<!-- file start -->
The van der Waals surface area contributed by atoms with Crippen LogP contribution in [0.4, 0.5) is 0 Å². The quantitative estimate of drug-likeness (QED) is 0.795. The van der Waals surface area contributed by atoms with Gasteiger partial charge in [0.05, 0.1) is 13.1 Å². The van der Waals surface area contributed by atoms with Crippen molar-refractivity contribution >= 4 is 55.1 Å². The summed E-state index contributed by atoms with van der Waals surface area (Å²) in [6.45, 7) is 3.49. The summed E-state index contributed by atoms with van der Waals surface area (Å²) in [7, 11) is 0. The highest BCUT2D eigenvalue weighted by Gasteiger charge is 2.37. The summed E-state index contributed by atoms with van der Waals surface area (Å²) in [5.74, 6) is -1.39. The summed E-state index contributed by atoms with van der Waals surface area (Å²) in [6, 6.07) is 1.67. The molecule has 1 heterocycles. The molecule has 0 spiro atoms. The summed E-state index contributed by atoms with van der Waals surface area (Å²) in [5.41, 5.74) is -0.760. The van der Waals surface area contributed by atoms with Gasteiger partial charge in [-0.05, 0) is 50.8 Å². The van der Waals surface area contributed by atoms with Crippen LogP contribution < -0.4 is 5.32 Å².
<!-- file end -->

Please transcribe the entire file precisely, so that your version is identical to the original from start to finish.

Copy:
The van der Waals surface area contributed by atoms with Crippen LogP contribution in [0.4, 0.5) is 0 Å². The quantitative estimate of drug-likeness (QED) is 0.795. The van der Waals surface area contributed by atoms with Gasteiger partial charge in [0.05, 0.1) is 13.1 Å². The van der Waals surface area contributed by atoms with Crippen molar-refractivity contribution >= 4 is 55.1 Å². The summed E-state index contributed by atoms with van der Waals surface area (Å²) in [6.45, 7) is 3.49. The summed E-state index contributed by atoms with van der Waals surface area (Å²) in [7, 11) is 0. The highest BCUT2D eigenvalue weighted by Gasteiger charge is 2.37. The summed E-state index contributed by atoms with van der Waals surface area (Å²) in [5.74, 6) is -1.39. The summed E-state index contributed by atoms with van der Waals surface area (Å²) in [6, 6.07) is 1.67. The molecule has 1 heterocycles. The molecule has 0 spiro atoms. The summed E-state index contributed by atoms with van der Waals surface area (Å²) in [5.41, 5.74) is -0.760. The van der Waals surface area contributed by atoms with Gasteiger partial charge in [-0.05, 0) is 50.8 Å². The van der Waals surface area contributed by atoms with Crippen LogP contribution < -0.4 is 5.32 Å².